Invasive Cardiac Investigations and Procedures
Coronary Angioplasty (PTCA)
Coronary angioplasty is a technique used to open up narrowed or blocked coronary arteries. It is carried out in a manner similar to cardiac catheterization. Plastic tubes are inserted through a large artery in your leg and advanced to the opening of the coronary arteries. Small balloons are then placed through these small plastic tubes (catheters) and slid down the coronary arteries to the level of narrowing. These balloons are inflated at the site of coronary narrowing, resulting in compression or flattening outwards of the cholesterol plaque and blood clotting substances that make up the blockage.
Angioplasty has a high success rate of around 95%. Unfortunately, however, the narrowing may recur 5-10% of the time (this is called re-stenosis). It is possible to do second and third coronary angioplasties if necessary. Coronary angioplasty carries the same risks as cardiac catheterization. In addition, there is a slightly higher risk of myocardial infarction (heart attack) as the angioplasty may sometimes cause blockage of coronary arteries that are being opened. This risk is still low. In some cases a drug eluting stent (DES) is used to further reduce the risk of recurrent narrowing of the coronary artery (re-stenosis). This improves the long term success of the angioplasty and stenting procedure.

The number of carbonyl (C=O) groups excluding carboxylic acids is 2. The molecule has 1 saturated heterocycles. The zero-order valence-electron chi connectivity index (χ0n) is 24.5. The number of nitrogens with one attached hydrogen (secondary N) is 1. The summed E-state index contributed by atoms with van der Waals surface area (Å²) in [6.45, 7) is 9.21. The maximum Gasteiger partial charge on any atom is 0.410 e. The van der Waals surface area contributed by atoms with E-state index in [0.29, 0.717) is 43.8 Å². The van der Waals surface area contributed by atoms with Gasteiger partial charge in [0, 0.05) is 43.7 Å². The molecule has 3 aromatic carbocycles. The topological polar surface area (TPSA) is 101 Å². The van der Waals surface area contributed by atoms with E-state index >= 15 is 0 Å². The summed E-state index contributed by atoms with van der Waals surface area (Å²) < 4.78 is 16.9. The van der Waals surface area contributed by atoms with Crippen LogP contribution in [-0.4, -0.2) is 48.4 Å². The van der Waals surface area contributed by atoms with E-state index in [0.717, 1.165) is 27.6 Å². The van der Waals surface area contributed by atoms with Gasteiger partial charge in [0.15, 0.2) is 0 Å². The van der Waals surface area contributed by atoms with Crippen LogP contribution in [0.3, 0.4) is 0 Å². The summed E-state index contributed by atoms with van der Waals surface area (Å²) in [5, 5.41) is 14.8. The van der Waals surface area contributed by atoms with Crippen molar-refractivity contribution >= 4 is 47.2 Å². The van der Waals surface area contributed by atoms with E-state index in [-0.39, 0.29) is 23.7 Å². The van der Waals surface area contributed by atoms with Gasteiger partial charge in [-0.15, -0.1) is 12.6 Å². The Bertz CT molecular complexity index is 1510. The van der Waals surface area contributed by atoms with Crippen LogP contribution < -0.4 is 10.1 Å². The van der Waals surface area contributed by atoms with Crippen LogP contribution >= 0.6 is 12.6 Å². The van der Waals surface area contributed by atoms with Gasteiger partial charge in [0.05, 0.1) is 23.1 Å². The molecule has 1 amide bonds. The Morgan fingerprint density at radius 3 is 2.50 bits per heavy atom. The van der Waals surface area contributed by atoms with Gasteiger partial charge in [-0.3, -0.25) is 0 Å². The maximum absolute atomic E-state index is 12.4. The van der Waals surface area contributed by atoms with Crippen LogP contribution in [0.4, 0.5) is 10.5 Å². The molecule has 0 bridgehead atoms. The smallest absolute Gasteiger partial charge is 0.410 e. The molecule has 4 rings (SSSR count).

Patients undergoing angioplasty and stenting will receive blood thinning medications including aspirin and clopidogrel (Plavix). It is important to continue these medications for up to a year to prevent sudden thrombosis or clotting of these stents. In some patients with a bare metal stent (BMS) or drug eluting stents (DES) it may be necessary to continue the clopidogrel (Plavix) for longer than a year. Please check with your cardiologist or internist to determine how long you should stay on this medication.
DO NOT STOP PLAVIX® ON YOUR OWN – ESPECIALLY IF YOU HAVE RECEIVED A DRUG ELUTING STENT (DES).